Tree identification: not my strong point

We just acquired these Audubon field guides (thanks to an Christmas gift card from my mum) to help us identify the birds and trees at and around the Manse. I think I’d better start studying the one on the right sooner rather than later.

Okay, before we go any further, I must (with some chagrin) correct myself. Faithful readers might recall that a few days ago I did a post about a big old maple tree in the back yard of the Manse that had gone from looking like “The Tree of Death” (as Raymond christened it in the very early spring) to a gloriously verdant very-much-alive (though still very old) thing. I said in the post that I think the tree looks like an old lady all dressed up and dancing, having the time of her life.

I still think that. But I stand corrected on one thing: that tree is not, repeat not, a maple.

I wrote the post in Montreal, relying on this photo and my memory (and assumptions, evidently). When we were back in Queensborough this past weekend, one of the first things Raymond did on a very sunny and beautiful Saturday morning was lead me round to the back yard and point out close up the error of my ways vis-à-vis what kind of tree the Old Dancing Lady is.

Not that either of us has figured out what it actually is, you understand – just that it’s not a maple.

I will have to start studying our new Audubon Field Guide to Trees. Either that or go the easy route and just ask someone who knows. Ed, are you listening?

9 thoughts on “Tree identification: not my strong point

    • I will do so, Vicki! Does this mean you can help us figure it out? I feel like such a dolt, but all help much appreciated. Won’t be in a position to take close-up photos for a while, but will do as soon as I can. And I eagerly await the verdict of those far more knowledgeable about trees than I. Like, I suspect, you!

  1. It’s a ‘Manitoba Maple’ – that’s what we always called them. Oversized weed. Probably a more corrcet name out there.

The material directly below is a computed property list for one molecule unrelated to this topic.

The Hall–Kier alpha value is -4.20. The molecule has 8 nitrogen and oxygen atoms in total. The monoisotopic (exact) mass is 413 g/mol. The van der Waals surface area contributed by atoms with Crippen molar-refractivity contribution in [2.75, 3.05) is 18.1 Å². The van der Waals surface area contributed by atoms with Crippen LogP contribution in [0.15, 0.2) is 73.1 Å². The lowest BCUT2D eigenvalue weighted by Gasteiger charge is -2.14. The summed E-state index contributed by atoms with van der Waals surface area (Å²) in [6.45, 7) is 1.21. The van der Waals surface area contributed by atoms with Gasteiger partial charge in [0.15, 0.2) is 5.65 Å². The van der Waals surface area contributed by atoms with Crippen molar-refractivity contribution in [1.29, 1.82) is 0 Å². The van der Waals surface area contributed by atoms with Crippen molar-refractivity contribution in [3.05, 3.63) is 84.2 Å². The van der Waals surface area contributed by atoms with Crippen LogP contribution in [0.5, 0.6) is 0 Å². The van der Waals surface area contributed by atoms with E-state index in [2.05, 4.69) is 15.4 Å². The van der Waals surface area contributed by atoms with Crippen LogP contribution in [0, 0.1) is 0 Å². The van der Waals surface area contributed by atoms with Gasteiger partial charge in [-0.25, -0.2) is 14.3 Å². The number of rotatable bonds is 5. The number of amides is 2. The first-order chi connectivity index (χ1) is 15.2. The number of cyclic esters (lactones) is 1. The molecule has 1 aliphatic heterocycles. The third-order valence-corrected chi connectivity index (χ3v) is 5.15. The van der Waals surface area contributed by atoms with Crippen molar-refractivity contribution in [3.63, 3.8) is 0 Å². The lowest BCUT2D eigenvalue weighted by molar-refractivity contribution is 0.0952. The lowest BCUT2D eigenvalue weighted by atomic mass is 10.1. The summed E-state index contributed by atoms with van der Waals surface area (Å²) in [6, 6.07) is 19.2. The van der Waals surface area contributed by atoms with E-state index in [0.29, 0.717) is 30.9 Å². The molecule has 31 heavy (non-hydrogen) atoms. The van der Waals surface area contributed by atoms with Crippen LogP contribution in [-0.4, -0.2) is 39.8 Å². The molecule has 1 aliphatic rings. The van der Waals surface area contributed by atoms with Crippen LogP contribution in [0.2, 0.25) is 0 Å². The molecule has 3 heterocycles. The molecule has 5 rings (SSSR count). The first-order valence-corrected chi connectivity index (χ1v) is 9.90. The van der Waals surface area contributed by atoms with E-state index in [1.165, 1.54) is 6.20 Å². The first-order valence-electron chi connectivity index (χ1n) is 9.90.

• I don’t think it is a Manitoba maple. Don’t that tree’s (weed’s) leaves still look more or less like maple leaves? Whereas the Old Lady’s leaves don’t at all.

      Sent from my iPhone

  2. Ok, yesterday, in full view of the McNeils [who were trimming the easternmost portion of their yard], I brazenly, and with unmitigated gall, traipsed [read TRESPASSED] across the yard of the Manse and procured [read STOLE] a sprig for identification. The sprig pattern [a pinnate compound of 7 leaves with each sprig coming off a stem in a bilateral pattern] and leaf shape match exactly those on my Manitoba Maples. As further evidence, the broken-off trunk, a common feature among older MMs, also matches one of mine. Finally, your tree has an abundance of suckers around the base, another MM trait.

    I then consulted my copy of The Audubon Society Field Guide to North American Trees [1988 printing]. The sprig & leaf pattern matches that of the Acer negundo L. [in common parlance, the “Boxelder” aka “Ashleaf Maple” aka “Manitoba Maple”] on page 572. [Interestingly, the description indicates that one can extract sugar from the sap.] A matching picture of the leaves is image # 335. Of course, it is too early in the year to see the seeds that are depicted in image # 494.

    So, in conclusion, it is a Manitoba Maple, a weed tree that never seems to die….

    • Well, Tree Inspector Gough, if that isn’t the definitive answer, I don’t know what is! That is some serious research you have done, and I thank you for it. Sadly, it allows my brother John to lord it over me because he was right and I was wrong, but I suppose all that ultimately is of concern is getting at the truth of the matter. Which you have done! And don’t ever worry about “trespassing” at the Manse; you and your dad are hereby named Honorary Life Members of the Friends of the Manse Club, and may visit the property whenever you wish. In thanks and remembrance of much past (and present) friendship and fun.

  3. Graham is right. Wickipedia has photos that match the leaves. The reason several of us mistook it for an ash is that the leaves are more ash-like than maple. It’s all explained in the Wicki posting. In the U.S. It’s often called a maple ash. This means our other two “ash” trees are probably Manitoba maples, too. To be confirmed on our next visit. It also means the big maple tree in front of our Outremont home, which we thought was a Manitoba maple, definitely isn’t.

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